by John McFetridge
Every once in a while I get into conversations about 70s
movies – there were a lot of great ones. At the time I mostly liked the
disaster movies. Oh, and Butch Cassidy and the Sundance Kid
. And Jaws
favourite for quite a while.
But usually these 70s movie discussions are about the more,
let’s say ‘noirish,’ of the decade. Now that I’m so (so, so, so) much older and
looking back on those movies I have a different perspective. One movie that I
first saw in the 70s when I was a teenager I thought was very funny and
somewhat disposable, I have now realized is the one that really had the most to
say and said it best.
And that movie is...
Yes, that Paul Newman hockey movie. The one with the Hanson
Brothers and that kind of disco song, “Get back to where you started from,” and
Michael Ontkean and the striptease.
Slapshot was slapstick in the best possible way.
But it was also about what was really at the heart of the
70s, that weird decade when the world went from the possibility of revolutions
and social change in the 60s to the go-go, I-got-mine 80s. There was a power
shift in the 70s and Slapshot got to the heart of it. And that heart is what
makes it a great movie.
“The world promised
in the 1950s, a world apparently on the verge of realization in 1965 seemed
like a cruel joke by 1975. Panic set in... so did the urge to seek revenge.”
Greil Marcus, Lipstick Traces.
And that’s Slapshot. (though I think Greil is talking about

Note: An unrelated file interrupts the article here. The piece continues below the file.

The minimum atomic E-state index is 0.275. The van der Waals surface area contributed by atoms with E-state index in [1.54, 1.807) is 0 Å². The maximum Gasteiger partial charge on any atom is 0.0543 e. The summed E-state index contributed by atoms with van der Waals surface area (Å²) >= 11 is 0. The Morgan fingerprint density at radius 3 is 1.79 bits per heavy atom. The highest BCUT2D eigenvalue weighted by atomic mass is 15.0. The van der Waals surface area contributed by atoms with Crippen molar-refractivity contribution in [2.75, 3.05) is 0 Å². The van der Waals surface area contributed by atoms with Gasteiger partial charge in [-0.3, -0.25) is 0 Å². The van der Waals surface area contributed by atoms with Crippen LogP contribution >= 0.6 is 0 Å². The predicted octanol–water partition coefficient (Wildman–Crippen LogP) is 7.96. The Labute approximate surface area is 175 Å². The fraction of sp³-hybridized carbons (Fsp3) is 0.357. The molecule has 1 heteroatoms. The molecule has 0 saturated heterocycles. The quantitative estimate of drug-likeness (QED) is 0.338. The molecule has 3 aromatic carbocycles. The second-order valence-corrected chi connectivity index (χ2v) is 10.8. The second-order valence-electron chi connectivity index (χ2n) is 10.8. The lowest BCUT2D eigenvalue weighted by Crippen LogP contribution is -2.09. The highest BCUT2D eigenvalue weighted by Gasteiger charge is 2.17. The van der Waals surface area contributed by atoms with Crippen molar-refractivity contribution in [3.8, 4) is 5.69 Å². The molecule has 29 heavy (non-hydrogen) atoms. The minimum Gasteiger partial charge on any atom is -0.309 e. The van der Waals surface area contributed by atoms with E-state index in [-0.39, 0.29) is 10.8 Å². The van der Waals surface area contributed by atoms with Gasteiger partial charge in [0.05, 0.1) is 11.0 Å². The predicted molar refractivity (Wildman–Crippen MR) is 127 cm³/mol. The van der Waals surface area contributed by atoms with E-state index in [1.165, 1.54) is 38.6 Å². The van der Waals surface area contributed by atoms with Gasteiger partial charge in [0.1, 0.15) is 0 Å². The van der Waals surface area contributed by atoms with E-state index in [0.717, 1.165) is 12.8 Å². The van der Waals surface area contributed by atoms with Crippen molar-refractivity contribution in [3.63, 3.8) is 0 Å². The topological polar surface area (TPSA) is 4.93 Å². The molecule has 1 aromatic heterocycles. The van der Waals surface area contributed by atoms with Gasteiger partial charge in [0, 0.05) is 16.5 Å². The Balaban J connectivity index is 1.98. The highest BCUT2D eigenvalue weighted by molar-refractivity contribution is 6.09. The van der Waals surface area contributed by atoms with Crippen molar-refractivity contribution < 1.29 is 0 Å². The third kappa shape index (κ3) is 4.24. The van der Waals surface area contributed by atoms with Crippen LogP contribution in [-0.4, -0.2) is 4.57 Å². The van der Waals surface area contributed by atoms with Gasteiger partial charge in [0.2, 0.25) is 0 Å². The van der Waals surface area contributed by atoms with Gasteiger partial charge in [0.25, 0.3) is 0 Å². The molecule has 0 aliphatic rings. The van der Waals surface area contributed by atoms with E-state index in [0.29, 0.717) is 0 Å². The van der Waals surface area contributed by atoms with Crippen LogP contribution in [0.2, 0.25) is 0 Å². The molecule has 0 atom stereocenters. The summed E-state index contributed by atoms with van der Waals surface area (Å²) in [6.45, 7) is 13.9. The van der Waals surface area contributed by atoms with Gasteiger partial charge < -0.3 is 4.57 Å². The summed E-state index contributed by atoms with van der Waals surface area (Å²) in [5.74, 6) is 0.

Released in 1977 Slapshot it tells the story of a small-town
pro hockey team and its player-coach, Reggie Dunlop played by Paul Newman.
It gets an 87% rating at Rotten Tomatoes, Deadspin
it’s, “The Only Honest Sports Movie,”
has written its, “Five Reasons Why Slapshot is the Greatest
Sports Film of All Time,”
named it the #5 Best Sports Movie of All Time.
And yet, from what I can see, the thing that happens in Slapshot
that makes it
so great, the thing that sets everything in motion and makes it all possible
(necessary, really), almost never gets mentioned.
The plant closes down. Thousands of workers are laid off.
It happens in the background – literally. Reggie Dunlop and
Ned Braydon are walking by and Ned says, “What’s going to happen to all these guys
when the plant shuts down,” and Reggie says, “Aw, they’re not gonna shut it
down, they’re just jerking them around, negotiating.” But they’re not
negotiating, of course, they don’t negotiate with the workers, it’s as if the
citizens of the town have somehow become terrorists.
From there the team is going to fold.
And that’s why the GM (another great performance in a Paul
Newman movie by Strother Martin) brings in the Hanson Brothers – they’re cheap.
That’s the first thing Paul Newman says when he confronts Martin, “You cheap
bastard.” Martin says, “I got a good deal on those boys.” And then he sets out
to sell the bus, the massage table and whatever else isn’t nailed down.
The movie is funny, of course, the Hansons hit the ice and
it’s hilarious. But underneath all the slapstick and one-liners there’s a very
real heart. Being ripped out of the town.
Sure, Reggie Dunlop tries to save the team somehow, maybe